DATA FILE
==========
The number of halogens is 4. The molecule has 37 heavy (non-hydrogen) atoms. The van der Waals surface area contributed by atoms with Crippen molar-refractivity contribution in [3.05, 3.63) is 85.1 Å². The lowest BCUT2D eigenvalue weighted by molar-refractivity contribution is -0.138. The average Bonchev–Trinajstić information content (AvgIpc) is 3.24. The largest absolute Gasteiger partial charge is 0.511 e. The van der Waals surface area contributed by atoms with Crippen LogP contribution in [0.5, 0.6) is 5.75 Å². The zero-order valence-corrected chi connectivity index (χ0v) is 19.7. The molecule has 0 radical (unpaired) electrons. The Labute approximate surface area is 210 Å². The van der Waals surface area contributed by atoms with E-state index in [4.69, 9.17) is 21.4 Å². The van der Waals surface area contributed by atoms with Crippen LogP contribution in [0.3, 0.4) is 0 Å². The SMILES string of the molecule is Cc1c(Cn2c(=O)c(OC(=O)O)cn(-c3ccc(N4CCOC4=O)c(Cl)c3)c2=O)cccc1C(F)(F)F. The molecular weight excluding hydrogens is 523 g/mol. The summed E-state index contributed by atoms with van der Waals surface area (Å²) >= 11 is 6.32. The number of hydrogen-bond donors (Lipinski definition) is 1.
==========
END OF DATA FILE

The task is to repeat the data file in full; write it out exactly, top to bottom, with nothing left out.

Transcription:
The number of halogens is 4. The molecule has 37 heavy (non-hydrogen) atoms. The van der Waals surface area contributed by atoms with Crippen molar-refractivity contribution in [3.05, 3.63) is 85.1 Å². The lowest BCUT2D eigenvalue weighted by molar-refractivity contribution is -0.138. The average Bonchev–Trinajstić information content (AvgIpc) is 3.24. The largest absolute Gasteiger partial charge is 0.511 e. The van der Waals surface area contributed by atoms with Crippen LogP contribution in [0.5, 0.6) is 5.75 Å². The zero-order valence-corrected chi connectivity index (χ0v) is 19.7. The molecule has 0 radical (unpaired) electrons. The Labute approximate surface area is 210 Å². The van der Waals surface area contributed by atoms with E-state index in [4.69, 9.17) is 21.4 Å². The van der Waals surface area contributed by atoms with Crippen LogP contribution in [0.3, 0.4) is 0 Å². The SMILES string of the molecule is Cc1c(Cn2c(=O)c(OC(=O)O)cn(-c3ccc(N4CCOC4=O)c(Cl)c3)c2=O)cccc1C(F)(F)F. The molecular weight excluding hydrogens is 523 g/mol. The summed E-state index contributed by atoms with van der Waals surface area (Å²) >= 11 is 6.32. The number of hydrogen-bond donors (Lipinski definition) is 1.